Differences in susceptibility among and within populations also affect risk, thus influencing measurements of vaccine efficacy. Here, we define ‘susceptibility’ as the probability of infection per unit of exposure. Myriad factors may affect susceptibility including age, nutritional status, or infection with other parasites12. Effective vaccines should reduce mean susceptibility thereby decreasing the probability hosts become infected. However, in addition to reducing mean susceptibility, vaccines may also change variance in susceptibility, dependent on the mode of vaccine action, which could further influence population measures of vaccine efficacy.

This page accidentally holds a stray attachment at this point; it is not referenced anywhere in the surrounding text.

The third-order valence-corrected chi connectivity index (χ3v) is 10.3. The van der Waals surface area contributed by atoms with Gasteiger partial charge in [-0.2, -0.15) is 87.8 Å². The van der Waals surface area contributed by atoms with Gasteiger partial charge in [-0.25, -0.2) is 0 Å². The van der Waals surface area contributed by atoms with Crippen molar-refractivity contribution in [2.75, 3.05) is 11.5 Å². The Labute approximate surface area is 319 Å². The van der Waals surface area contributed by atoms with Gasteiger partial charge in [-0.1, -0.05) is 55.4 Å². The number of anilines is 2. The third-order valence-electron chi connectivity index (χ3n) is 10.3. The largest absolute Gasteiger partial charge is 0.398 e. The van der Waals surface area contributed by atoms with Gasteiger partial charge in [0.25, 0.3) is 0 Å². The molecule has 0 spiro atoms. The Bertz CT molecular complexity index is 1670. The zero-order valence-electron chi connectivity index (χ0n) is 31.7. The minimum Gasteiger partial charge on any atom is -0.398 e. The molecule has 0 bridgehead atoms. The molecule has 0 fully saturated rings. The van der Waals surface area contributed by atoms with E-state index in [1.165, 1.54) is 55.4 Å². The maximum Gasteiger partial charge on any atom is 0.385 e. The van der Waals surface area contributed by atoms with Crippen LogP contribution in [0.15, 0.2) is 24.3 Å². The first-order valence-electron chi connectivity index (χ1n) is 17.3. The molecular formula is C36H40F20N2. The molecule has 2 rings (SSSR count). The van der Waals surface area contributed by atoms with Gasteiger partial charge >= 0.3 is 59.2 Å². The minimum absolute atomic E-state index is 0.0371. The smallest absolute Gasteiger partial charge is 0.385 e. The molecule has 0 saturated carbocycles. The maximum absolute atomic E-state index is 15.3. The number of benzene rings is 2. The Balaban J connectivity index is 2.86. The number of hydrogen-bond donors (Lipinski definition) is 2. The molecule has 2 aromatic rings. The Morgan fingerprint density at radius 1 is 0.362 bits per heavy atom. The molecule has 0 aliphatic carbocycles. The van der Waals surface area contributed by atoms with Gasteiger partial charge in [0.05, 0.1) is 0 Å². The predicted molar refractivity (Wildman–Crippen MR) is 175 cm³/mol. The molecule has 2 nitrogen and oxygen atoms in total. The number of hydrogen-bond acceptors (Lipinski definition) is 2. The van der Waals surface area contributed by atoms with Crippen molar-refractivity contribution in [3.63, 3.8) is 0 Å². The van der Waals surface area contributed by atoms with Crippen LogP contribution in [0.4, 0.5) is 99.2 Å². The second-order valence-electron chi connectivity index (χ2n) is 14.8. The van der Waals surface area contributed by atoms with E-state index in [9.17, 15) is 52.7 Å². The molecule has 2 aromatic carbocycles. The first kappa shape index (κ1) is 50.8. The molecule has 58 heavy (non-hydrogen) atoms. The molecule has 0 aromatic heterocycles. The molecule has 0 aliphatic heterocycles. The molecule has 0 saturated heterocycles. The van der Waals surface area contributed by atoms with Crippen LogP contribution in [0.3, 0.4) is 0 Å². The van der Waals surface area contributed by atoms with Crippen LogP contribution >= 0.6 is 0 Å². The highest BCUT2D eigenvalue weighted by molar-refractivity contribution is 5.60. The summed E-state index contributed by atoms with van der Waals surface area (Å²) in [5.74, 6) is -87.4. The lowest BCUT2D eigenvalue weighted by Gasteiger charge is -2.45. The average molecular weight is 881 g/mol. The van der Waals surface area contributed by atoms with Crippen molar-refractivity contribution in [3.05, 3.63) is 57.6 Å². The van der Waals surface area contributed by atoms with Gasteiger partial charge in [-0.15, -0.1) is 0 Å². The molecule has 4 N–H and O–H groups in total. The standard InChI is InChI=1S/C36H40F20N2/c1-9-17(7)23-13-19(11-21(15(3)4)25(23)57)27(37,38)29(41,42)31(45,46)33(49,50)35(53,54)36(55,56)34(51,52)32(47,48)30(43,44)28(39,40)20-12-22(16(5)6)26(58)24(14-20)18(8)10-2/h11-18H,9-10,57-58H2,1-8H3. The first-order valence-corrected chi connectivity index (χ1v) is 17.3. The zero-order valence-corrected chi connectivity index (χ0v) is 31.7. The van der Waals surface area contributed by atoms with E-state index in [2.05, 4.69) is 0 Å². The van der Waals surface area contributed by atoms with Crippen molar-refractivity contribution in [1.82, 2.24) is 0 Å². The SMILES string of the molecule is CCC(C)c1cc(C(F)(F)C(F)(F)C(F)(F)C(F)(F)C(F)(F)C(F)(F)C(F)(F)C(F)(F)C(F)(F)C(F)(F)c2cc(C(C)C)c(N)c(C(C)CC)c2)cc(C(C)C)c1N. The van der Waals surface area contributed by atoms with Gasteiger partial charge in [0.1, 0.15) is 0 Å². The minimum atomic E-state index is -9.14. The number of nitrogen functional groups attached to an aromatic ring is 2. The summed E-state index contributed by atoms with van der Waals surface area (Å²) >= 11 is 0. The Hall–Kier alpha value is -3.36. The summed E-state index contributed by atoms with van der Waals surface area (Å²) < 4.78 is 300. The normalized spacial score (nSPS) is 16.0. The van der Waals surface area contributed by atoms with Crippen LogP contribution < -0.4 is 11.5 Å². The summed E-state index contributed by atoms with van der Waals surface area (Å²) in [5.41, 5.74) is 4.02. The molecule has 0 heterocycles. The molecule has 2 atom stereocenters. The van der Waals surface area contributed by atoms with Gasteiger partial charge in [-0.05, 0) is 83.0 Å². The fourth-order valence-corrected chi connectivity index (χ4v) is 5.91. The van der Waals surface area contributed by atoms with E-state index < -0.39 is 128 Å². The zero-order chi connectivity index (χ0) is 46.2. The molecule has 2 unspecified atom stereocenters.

The mode of vaccine action, or the shape and variance of susceptibility, can influence disease dynamics, and is therefore important to consider in assessing spread and transmission of pathogens through vaccinated populations10,13. Vaccines that have highly polarized modes of action have been termed “all-or-nothing” because hosts are practically either completely protected or unprotected following vaccination. Modes of vaccine action that are less polarized are termed “leaky”, and in the most extreme instance, partially protect each host to an identical degree. In randomized vaccine trials, the distribution of pathogen exposure dose should be balanced by randomization between the vaccinated and control groups. However, the distribution (mean, variance and higher moments) may differ between these groups, while within a group there will be varying levels of pathogen exposure dose10. Here, we examine the impact of variance in susceptibility in vaccinated and unvaccinated individuals on vaccine efficacy across escalating pathogen doses.